There is a second possibility.  Consider again the financial analysis of flying the Concorde.  While it seems plain that the Concorde can be profitable, there is another perspective than an airline cost accountant would almost certainly adopt in tight financial times.  This perspective fixates on the issue that a first class passenger costs the airline an extra $1224 if flown on Concorde rather than on a regular 747.

Is it possible that the two airlines have simply decided to cancel their Concorde services, not because they don't make money, but instead because they could make more money if their Concorde clients were forced to fly on regular 747s instead?

There are some reasons to support this suggestion.

When both airlines suspended their Concorde flights for a year after the Paris crash, they discovered, to their relief, that their Concorde passengers chose to stay with them, but fly in regular first class instead.  This answered one of their big unknown marketing questions and reassured them that Concorde passengers would stay loyal, even without Concorde.

With the depressed market for business travel in general in late 2002 and early 2003, their normal plane services are also flying with lots of unsold first and business class seats.  Both airlines could easily absorb their Concorde passengers into their regular flights, at no extra cost; indeed, instead of incurring extra costs, they would be saving greatly by canceling their Concorde flights with no loss of passenger income.

Many people might think this is the real reason that the Concorde service is being discontinued.  Not because Concorde service is unprofitable, but because regular service is more profitable.

Why Won't They Sell Their Planes?

In early March, a  BA spokesman said : 'We will never sell this aircraft.  The plane is synonymous with British Airways.  It is almost a symbol of the airline. In any case, no one but BA and Air France are capable of maintaining this fleet.  It would be like asking the corner garage to service a Formula 1 car.'

British Airways is currently proposing to give away its fleet of seven planes to museums.  BA CEO Rod Eddington said on Thursday that Concorde is 'part of aviation history and I'm absolutely clear they'll end up on display so future generations will be able to see them'.

There are already Concordes on display in flight museums, so his prediction is partially true already.

Surely, if CEO Eddington feels so strongly about preserving the Concorde legacy, he would be even more pleased to see them continue in daily service for as long as possible, so that current and future generations can not only see the planes as lifeless museum exhibits, but actually experience the full reality of a supersonic trans-Atlantic flight?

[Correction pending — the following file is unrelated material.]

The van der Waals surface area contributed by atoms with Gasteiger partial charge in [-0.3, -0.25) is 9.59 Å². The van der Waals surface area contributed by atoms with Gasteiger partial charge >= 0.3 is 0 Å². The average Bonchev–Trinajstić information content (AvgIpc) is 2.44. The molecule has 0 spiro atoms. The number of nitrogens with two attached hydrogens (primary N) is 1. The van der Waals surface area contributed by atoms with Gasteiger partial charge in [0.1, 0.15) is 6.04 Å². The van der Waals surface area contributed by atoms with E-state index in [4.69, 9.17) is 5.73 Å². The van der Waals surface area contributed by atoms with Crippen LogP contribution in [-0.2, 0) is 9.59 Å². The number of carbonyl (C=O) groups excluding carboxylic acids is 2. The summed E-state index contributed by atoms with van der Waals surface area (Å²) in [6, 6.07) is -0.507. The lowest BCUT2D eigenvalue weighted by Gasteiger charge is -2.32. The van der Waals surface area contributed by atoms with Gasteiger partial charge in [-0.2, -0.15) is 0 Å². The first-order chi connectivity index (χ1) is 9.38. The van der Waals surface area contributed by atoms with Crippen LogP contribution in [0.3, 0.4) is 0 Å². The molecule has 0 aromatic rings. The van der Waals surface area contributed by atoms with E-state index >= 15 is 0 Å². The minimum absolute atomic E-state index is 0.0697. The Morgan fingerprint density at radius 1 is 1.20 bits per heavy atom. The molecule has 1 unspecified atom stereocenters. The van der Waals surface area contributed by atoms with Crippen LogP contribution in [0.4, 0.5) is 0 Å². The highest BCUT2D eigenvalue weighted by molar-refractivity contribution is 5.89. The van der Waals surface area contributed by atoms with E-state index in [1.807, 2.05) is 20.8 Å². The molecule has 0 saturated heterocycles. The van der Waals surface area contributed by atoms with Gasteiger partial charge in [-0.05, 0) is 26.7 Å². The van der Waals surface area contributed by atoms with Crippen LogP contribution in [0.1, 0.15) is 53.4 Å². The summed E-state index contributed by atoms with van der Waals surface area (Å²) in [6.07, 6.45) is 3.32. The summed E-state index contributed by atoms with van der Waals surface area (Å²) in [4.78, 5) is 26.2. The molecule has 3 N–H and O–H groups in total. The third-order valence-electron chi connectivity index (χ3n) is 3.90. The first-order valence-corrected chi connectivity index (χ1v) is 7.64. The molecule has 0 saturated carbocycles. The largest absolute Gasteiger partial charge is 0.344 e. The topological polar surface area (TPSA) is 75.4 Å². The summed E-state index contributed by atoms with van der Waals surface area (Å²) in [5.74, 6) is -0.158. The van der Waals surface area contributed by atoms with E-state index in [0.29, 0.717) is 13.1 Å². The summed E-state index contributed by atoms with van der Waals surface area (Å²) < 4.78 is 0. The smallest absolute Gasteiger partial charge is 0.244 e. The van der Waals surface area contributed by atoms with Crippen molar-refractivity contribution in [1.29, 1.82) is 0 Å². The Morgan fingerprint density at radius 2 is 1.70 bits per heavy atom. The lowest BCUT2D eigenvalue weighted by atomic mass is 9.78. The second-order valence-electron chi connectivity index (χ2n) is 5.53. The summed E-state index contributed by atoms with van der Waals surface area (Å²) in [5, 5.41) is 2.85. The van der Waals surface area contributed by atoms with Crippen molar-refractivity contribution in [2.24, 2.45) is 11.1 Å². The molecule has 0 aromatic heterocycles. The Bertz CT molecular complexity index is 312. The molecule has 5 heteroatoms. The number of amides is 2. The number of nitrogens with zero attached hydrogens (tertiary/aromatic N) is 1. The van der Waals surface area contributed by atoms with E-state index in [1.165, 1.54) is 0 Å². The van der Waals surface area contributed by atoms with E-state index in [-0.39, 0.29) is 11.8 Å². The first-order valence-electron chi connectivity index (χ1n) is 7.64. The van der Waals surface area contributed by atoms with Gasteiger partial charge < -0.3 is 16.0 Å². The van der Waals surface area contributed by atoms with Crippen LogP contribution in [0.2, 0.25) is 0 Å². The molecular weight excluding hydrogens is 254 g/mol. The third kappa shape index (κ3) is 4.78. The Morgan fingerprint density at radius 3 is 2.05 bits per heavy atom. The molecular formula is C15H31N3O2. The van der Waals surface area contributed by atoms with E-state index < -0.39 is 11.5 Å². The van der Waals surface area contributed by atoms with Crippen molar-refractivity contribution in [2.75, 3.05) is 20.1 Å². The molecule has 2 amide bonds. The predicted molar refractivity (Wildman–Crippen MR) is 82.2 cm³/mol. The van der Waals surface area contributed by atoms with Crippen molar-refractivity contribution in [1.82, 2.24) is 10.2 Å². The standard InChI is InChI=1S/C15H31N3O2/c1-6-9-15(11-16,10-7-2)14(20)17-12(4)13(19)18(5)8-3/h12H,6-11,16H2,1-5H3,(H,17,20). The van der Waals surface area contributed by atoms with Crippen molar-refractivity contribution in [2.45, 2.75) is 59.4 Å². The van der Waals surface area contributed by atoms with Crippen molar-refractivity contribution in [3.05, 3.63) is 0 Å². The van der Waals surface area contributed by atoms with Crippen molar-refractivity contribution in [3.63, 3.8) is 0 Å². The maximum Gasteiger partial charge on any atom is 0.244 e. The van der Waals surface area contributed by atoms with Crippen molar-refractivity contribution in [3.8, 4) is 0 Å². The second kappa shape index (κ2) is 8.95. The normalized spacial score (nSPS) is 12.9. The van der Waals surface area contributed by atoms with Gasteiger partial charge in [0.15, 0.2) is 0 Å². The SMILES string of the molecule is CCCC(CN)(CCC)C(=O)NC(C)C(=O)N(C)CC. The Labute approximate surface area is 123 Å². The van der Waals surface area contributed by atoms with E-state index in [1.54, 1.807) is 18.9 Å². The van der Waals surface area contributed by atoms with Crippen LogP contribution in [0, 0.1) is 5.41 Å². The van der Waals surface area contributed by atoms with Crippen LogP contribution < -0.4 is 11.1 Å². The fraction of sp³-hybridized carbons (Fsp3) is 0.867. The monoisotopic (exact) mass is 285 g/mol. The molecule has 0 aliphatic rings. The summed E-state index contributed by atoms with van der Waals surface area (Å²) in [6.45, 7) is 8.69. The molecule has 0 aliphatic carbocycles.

Sir Richard Branson, the charismatic founder of Virgin Atlantic Airways, and a long term thorn in the side of BA, points out that BA was given their entire fleet of Concorde planes for only 1 by the British Government.  Branson explains 'When the government gave British Airways Concorde for 1 they said that if another British company ever wanted to operate it they could.'

Immediately after BA's announcement that it would withdraw Concorde from service, Virgin was flooded with calls from the public - and even from some BA staff (!) - asking if they would step in and take up the responsibility for keeping this icon of British aviation excellence flying.  But the chances of this happening are very slim, because there is one essential part of the cost equation in ceasing Concorde service that BA and AF will be desperate to preserve.

Although the two airlines are confident that discontinuing their Concorde service will not cause them any loss of passengers, if a third airline was to start offering Concorde service, this situation would almost certainly change, and both airlines would then be confronted with the likely defection of large numbers of their highest-fare paying passengers.  This would change a financially sound decision into a financially disastrous decision.

And so, some people might think that Air France's earlier refusal to sell two Concordes to Virgin, and BA's current refusal to do anything except give the planes away to museums is the unkindest part of their entire dubious decision to end Concorde service.

BA in particular was entrusted by the British Government to protect and preserve the Concorde legacy for as long as feasible.  If BA now deems it infeasible to continue Concorde operations, surely it is obliged to pass the legacy on to any other airline that is willing to preserve and operate these beautiful planes?

An Unsolved Mystery

I've discussed this article and the circumstances of the withdrawal of Concorde with several other industry participants.  None of us really understand what caused such a sudden cancellation of service - as recently as October 2002, Aviation Today (link no longer works) was talking about Concorde having a service life through to 2014 and said that 'it was understandable that British Airways and Air France see no reason why the prestige jet cannot be kept operational and in good shape'.

It is also surprising that both airlines made the identical decision, at the identical time.  This is almost surely no coincidence.

The real reasons for Concorde's withdrawal might be as simple as those publicly stated by BA and AF, or might be so convoluted that no-one will ever know.  The only thing that we do know, for certain, is that the loss of Concorde marks the end of the greatest aviation achievement ever.  I grieve its passing.

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Originally published 11 April 2003, revised Oct 24 03, last update 21 Jul 2020
Copyright 2003 by David M Rowell.
You may freely reproduce or distribute this article for noncommercial purposes as long as you give credit to me as original writer.